What if an atheist gets baptised?


#1

If an atheist gets baptised for the fun of it, and has no belief whatsoever in what it represents, does it still remit him of all previous sins and make him a member of the body of Christ?


#2

No.


#3

As will all things regarding the sacraments, one must be “properly disposed”, or “have intent” for the sacrament to be valid.

If someone was of the age of reason, and did not have the true intent in their hearts for the baptism, it would be invalid.

In the same way, if a priest were to pray the formula of absolution over a Catholic, and the priest did not have the intent to absolve the person’s sins, the absolution would be invalid.


#4

even if it did it would do him no good unless he died shortly after. The first mortal sin he commits would most likely go unrepented and therefore send him to hell.


#5

No, it just makes him wet. :wink:


#6

I agree, No. They would have to lie to their profession of Faith to do so.


#7

I find this line of reasoning dangerous. Plenty of people converted with lukewarm faith who now have very strong faith. You sow seeds of doubt in them that their sacraments are not valid and that they will go to Hell based on technicalities. It's the same problem I have with liberally granting annulments to the party who destroyed the marriage. It leaves the other person in a state of uncertainty and fear about their present and future choices, even though they possess good intentions and faith.

This exercise of determining whether millions of peoples' sacraments are valid seems to me a terribly dangerous endeavor.


#8

[quote="Rete, post:7, topic:327589"]
I find this line of reasoning dangerous. Plenty of people converted with lukewarm faith who now have very strong faith. You sow seeds of doubt in them that their sacraments are not valid and that they will go to Hell based on technicalities. It's the same problem I have with liberally granting annulments to the party who destroyed the marriage. It leaves the other person in a state of uncertainty and fear about their present and future choices, even though they possess good intentions and faith.

This exercise of determining whether millions of peoples' sacraments are valid seems to me a terribly dangerous endeavor.

[/quote]

I object to your line of reasoning here.
Lukewarm faith does not equal atheist.
And I don't think anyone here would try to tell someone who was baptized in a "lukewarm" state that they should doubt the validity of the sacrament.


#9

But you have created a spectrum where, on one end, you have invalid baptisms based upon the spiritual state of the recipient, and then on the other end you have people whose spiritual states somehow validated the baptism.

By doing that, you necessarily create doubt because somewhere between those two points is a demarcation. Even if you failed to define it, you just acknowledged it by creating an exception for people with lukewarm faith.


#10

[quote="Rete, post:9, topic:327589"]
But you have created a spectrum where, on one end, you have invalid baptisms based upon the spiritual state of the recipient, and then on the other end you have people whose spiritual states somehow validated the baptism.

[/quote]

You have misunderstood.

The question asked was about an atheist who did not intend baptism. One over the age of reason must have intent in order to be validly baptized.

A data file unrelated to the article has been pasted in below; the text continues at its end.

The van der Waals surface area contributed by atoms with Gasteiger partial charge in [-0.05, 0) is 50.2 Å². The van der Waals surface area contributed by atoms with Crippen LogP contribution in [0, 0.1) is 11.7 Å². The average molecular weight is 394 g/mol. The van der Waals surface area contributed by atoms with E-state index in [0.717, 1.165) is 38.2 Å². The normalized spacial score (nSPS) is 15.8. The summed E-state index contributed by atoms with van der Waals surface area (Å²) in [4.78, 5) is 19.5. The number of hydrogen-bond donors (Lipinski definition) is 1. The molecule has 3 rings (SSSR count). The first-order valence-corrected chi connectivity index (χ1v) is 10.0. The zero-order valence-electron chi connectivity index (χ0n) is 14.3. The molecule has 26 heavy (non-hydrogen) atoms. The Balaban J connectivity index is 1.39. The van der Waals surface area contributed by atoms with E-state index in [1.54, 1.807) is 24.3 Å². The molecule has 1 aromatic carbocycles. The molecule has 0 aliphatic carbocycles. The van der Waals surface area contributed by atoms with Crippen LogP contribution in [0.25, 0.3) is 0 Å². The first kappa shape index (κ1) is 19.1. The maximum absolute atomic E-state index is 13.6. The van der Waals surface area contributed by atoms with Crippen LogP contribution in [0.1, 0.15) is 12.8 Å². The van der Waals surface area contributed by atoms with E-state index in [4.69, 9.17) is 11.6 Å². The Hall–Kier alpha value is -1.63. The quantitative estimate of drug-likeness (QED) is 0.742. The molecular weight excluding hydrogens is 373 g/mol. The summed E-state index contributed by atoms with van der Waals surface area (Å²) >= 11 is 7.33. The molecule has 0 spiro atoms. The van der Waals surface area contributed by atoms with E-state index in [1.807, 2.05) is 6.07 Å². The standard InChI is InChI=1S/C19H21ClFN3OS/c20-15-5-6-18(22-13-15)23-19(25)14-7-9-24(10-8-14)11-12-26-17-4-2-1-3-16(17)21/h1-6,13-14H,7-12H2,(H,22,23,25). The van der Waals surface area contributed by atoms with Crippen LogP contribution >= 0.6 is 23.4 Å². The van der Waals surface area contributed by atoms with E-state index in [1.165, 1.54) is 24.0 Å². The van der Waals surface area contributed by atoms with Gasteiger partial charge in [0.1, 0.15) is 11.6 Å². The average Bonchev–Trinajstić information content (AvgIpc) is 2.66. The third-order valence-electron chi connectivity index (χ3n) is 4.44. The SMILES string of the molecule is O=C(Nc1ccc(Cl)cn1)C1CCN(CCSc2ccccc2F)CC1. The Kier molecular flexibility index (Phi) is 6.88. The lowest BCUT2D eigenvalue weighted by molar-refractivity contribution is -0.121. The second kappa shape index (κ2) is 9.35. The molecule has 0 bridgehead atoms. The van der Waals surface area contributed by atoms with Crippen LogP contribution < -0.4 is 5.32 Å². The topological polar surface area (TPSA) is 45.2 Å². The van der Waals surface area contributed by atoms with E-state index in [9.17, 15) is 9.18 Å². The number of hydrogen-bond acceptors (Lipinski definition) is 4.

Can.* 865 §1. For an adult to be baptized, the person must have manifested the intention to receive baptism, have been instructed sufficiently about the truths of the faith and Christian obligations, and have been tested in the Christian life through the catechumenate. The adult is also to be urged to have sorrow for personal sins.

See also Summa Theologica:

newadvent.org/summa/4068.htm#article7

[quote="Rete, post:9, topic:327589"]

By doing that, you necessarily create doubt because somewhere between those two points is a demarcation. Even if you failed to define it, you just acknowledged it by creating an exception for people with lukewarm faith.

[/quote]

Not at all.


#11

That's still not the same thing. An atheist who goes through the RCIA program still had an intention to be baptized. He may even have done so under what is for him an honest intention. After all, a Christian receives the gifts of the Holy Spirit through baptism and he may have some weird notion of "testing" it for himself in order to decide whether to believe in God. I am not saying it is right for him to do that, but he did fulfill the requirements set forth by St. Thomas.


#12

If the athiest has even a small part of his mind that thinks, “I don’t believe it, but I might be wrong, so it couldn’t hurt” then the Baptism is valid. If he is only 99% athiest, the Baptism will be valid.

We don’t need to have complete assent. Just a little is enough. Just a tiny bit of faith - the size of a mustard seed. Even just a small doubt about his own belief could be enough.

Atheists pride themselves on having an open mind. Well, one can’t truly have an open mind if he is completely unwilling to consider even the possibility of something else.

So there is reason for hope. It’s difficult to imagine why an atheist would undergo Baptism if he had absolutely no faith whatsoever. It’s not exactly a good way to have “fun.” But, as others have pointed out, if he had absolutely zero faith, then the Baptism is not valid.


#13

I wasn't baptized until I was in my mid-twenties. I really do not think I possessed the ability to cultivate faith before that. For people who were baptized as infants, I think you take for granted that you have these gifts, but unbaptized adults are at a disadvantage. They must rely upon circumstances or reason to lead them to the Catholic Church.

I did begin to change after the baptism, but really, it wasn't ten years later that I truly experienced something that forever transformed me. But without the Holy Spirit's guidance, I don't think it would have happened. If it were not for that experience, and reading opinions of people speculating about how lots of folks were not validly baptized, I can well imagine myself dreading the thought of having invalid sacraments.

This is especially so because I received incredibly inadequate catechesis. I spent a few years intensely studying Catholic doctrine dogma, theology, prayer life, etc. This led me to a much closer life to God than I had ever dreamed I could find myself (which still amazes me because I really don't deserve this).

But between that baptism and my returning to the Church, I was divorced. When I became a disabled veteran, my wife (for whom I entered the Catholic Church) left, taking my child (whom I have not seen in several years now). Dragging me through courts for six years left me homeless. I lost my home. I lost my savings and retirement. I lost most of what I owned. But worse, I lost my little boy. Then the Catholic Church stepped in to decide that my marriage was not a valid sacrament, leaving me in an incredible state of doubt about EVERYTHING. I can think of no other way to describe the feeling other than spiritual rape. That's what it felt like and it took me a long time to return to the Church. I returned because God called me. I assume this happened through my baptism.